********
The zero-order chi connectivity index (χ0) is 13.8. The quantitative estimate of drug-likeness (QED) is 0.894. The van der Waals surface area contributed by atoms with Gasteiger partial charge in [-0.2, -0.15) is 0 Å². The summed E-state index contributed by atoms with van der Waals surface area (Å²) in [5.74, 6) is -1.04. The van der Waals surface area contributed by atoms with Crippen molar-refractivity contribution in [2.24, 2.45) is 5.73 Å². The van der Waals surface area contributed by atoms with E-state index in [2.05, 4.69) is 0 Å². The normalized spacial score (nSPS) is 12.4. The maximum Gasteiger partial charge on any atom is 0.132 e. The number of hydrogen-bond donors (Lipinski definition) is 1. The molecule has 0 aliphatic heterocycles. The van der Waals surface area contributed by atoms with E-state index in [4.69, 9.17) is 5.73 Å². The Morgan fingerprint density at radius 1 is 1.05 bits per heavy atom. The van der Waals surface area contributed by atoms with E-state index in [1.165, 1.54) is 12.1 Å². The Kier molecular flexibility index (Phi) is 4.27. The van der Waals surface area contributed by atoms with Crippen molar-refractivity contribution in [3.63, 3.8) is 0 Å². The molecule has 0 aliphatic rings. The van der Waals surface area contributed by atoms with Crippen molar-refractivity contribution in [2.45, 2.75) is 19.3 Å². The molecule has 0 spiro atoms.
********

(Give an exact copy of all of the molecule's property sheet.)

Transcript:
The zero-order chi connectivity index (χ0) is 13.8. The quantitative estimate of drug-likeness (QED) is 0.894. The van der Waals surface area contributed by atoms with Gasteiger partial charge in [-0.2, -0.15) is 0 Å². The summed E-state index contributed by atoms with van der Waals surface area (Å²) in [5.74, 6) is -1.04. The van der Waals surface area contributed by atoms with Crippen molar-refractivity contribution in [2.24, 2.45) is 5.73 Å². The van der Waals surface area contributed by atoms with E-state index in [2.05, 4.69) is 0 Å². The normalized spacial score (nSPS) is 12.4. The maximum Gasteiger partial charge on any atom is 0.132 e. The number of hydrogen-bond donors (Lipinski definition) is 1. The molecule has 0 aliphatic heterocycles. The van der Waals surface area contributed by atoms with E-state index in [4.69, 9.17) is 5.73 Å². The Morgan fingerprint density at radius 1 is 1.05 bits per heavy atom. The van der Waals surface area contributed by atoms with E-state index in [1.165, 1.54) is 12.1 Å². The Kier molecular flexibility index (Phi) is 4.27. The van der Waals surface area contributed by atoms with Crippen molar-refractivity contribution in [3.63, 3.8) is 0 Å². The molecule has 0 aliphatic rings. The van der Waals surface area contributed by atoms with Crippen molar-refractivity contribution in [2.45, 2.75) is 19.3 Å². The molecule has 0 spiro atoms.